Greens In NYC Want To Ban Its Most Famous Food Next

[Glen MacLarty from Sydney, Australia, CC BY 2.0 , via Wikimedia Commons]

It often seems like environmentalists love to target things that people enjoy. Whether they’re attacking art museums, banning good lightbulbs, or even going after gas stoves, “green” regulators seem to start all policy by asking themselves how they can take away things that make us happy. 

In 2019, film critic Sonny Bunch explained that “Environmentalists make good movie villains because they want to make your real life worse.” He wrote, “Radical environmentalists have really been taking it on the chin at the multiplex. They are perfect villains for our times: well-intended enough to often seem somewhat reasonable, but meddlesome busybodies whose hopes and dreams are to radically reduce standards of living in order to effect some utopian scheme or another that will return the world — or worlds — to an unsullied Eden.

Thanos, the villain (and protagonist, really) of the $2 billion-grossing megahit, “Avengers: Infinity War,” was basically an omni-powered Paul Ehrlich. Whereas the comic book version of Thanos sought to kill half of the universe in order to prove his love for an anthropomorphized Death, the film version was driven insane by his home planet’s self-immolation after a series of resource wars. Determined to eliminate suffering over food and land, over clean water and clean air, Thanos used the Infinity Gauntlet not to create abundance of each but to kill half of all living things.

Again, this is Ehrlichian in its madness: The author of ‘The Population Bomb’ argued for years that the planet is overpopulated and that famines will wipe out a significant portion of humanity. It could still happen, I suppose — global warming could inspire an ‘Interstellar’-style blight; the skies could go dry — but, frustratingly for the doomsayers, life on Earth keeps getting better despite the ‘overpopulation’ our precious blue orb continues to shoulder.”

Maybe Thanos would have succeeded had he gotten a job at the New York City Department of Environmental Protection, which recently crossed a line that no one should stand for. They now want to ban pizza. 

The New York Post writes, “The New York City Department of Environmental Protection has drafted new rules that would order eateries using the decades-old baking method to slice carbon emissions by up to 75%.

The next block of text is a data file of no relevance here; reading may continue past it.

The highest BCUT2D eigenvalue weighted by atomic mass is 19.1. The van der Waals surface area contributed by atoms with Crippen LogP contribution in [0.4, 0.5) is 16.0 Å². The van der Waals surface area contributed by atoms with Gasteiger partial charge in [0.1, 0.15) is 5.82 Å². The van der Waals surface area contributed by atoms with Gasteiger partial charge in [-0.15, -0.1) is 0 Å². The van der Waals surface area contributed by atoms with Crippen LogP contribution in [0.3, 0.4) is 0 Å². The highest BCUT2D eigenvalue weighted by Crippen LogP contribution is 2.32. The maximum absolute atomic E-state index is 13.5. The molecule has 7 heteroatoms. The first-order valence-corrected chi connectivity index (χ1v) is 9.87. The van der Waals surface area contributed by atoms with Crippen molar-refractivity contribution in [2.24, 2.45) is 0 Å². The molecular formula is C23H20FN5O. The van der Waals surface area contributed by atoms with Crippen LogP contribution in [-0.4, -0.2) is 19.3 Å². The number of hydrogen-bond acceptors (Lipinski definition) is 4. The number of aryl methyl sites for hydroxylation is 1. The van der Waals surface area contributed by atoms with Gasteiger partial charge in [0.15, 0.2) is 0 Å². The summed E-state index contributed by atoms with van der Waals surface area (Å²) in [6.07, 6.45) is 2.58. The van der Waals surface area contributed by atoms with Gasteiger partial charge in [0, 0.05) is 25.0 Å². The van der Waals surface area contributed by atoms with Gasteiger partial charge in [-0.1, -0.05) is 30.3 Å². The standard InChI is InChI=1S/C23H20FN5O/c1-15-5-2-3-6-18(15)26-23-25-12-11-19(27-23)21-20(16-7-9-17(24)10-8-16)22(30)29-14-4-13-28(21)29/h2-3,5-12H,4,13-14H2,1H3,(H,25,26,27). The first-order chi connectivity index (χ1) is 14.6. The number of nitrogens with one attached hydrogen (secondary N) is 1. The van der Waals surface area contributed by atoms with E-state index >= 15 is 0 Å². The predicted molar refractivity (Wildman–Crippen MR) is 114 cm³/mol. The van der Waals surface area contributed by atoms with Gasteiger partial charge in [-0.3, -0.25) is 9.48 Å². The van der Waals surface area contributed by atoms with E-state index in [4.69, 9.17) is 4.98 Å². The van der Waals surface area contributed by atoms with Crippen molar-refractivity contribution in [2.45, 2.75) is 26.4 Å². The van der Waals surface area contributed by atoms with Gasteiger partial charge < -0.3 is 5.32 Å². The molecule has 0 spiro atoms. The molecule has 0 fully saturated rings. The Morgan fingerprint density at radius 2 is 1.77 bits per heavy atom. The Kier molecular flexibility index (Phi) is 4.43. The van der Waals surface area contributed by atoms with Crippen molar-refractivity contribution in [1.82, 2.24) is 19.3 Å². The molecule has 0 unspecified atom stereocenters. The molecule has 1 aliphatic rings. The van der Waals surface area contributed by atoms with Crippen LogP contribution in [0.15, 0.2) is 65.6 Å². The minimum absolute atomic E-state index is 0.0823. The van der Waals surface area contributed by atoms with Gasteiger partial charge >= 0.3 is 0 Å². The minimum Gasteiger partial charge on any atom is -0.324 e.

“All New Yorkers deserve to breathe healthy air and wood and coal-fired stoves are among the largest contributors of harmful pollutants in neighborhoods with poor air quality,” DEP spokesman Ted Timbers said in a statement Sunday. “This common-sense rule, developed with restaurant and environmental justice groups, requires a professional review of whether installing emission controls is feasible.”

The rule could require pizzerias with such ovens installed prior to May 2016 to buy pricey emission-control devices — with the owner of one Brooklyn joint saying he’s already tossed $20,000 on an air filter system in anticipation of the new mandate.

Some crusty customers also told city officials not to tamper with their slice.

“I’m all for responsible environmental practice but tell Al Gore to take one less private jet or something. Give me a break!” said Brooklyn Heights resident Saavi Sharma, 32, a financier who brought her parents and cousin visiting from India for their first slice at Grimaldi’s, referring to the former vice president and climate change activist.

Under the proposed mandate, pizza parlors with coal-and-wood-fired ovens would be required to “hire an architect or engineer to look at the feasibility of installing emission controls devices to achieve a 75 percent decrease in particulate emissions. 

If the report finds that a reduction of 75 percent or more is not possible it must identify any emission controls able to provide a reduction of at least 25 per cent or an explanation of why emission controls cannot be installed. 

Restaurants will have the option to apply for a variance or waiver, but would have to provide evidence to prove a hardship,” wrote The Daily Mail. 

New York has recently been on a tear to undermine talking points from national Democrats who claim that “no one wants to take [fill in the blank, pizzas, stoves, etc].” 

New Conservative Post wrote in May, “No one, they insist, wants to ban gas stoves. Well, no one except the State of New York, where both congressional leaders of the Democratic Party hail from. 

The Washington Post noted, “Late Tuesday, the New York legislature approved a $229 billion state budget that will prohibit natural gas hookups and other fossil fuels in most new homes and other construction, a major victory for climate activists. The move, which will likely face a court challenge from the fossil fuel industry, will serve as a test of states’ power to ban fossil fuels outright, rather than simply encouraging developers to build low-carbon buildings.

The law effectively requires all-electric heating and cooking in new buildings shorter than seven stories by 2026, and in 2029 for taller buildings. And although it allows exemptions for manufacturing facilities, restaurants, hospitals and even carwashes, the measure does not do what some climate activists had feared: give cities and counties license to override the ban.” 

New York City has seen its population plummet over the past few years amidst a skyrocketing cost of living. From 2020 to 2023, the city has lost nearly half a million people, or roughly 5 percent of its population. 

In potentially-related news, city officials reported that more than half of students in third through eighth grades can’t read at proficient levels. 

But at least they won’t have to worry about wood-fired pizzas soon. 

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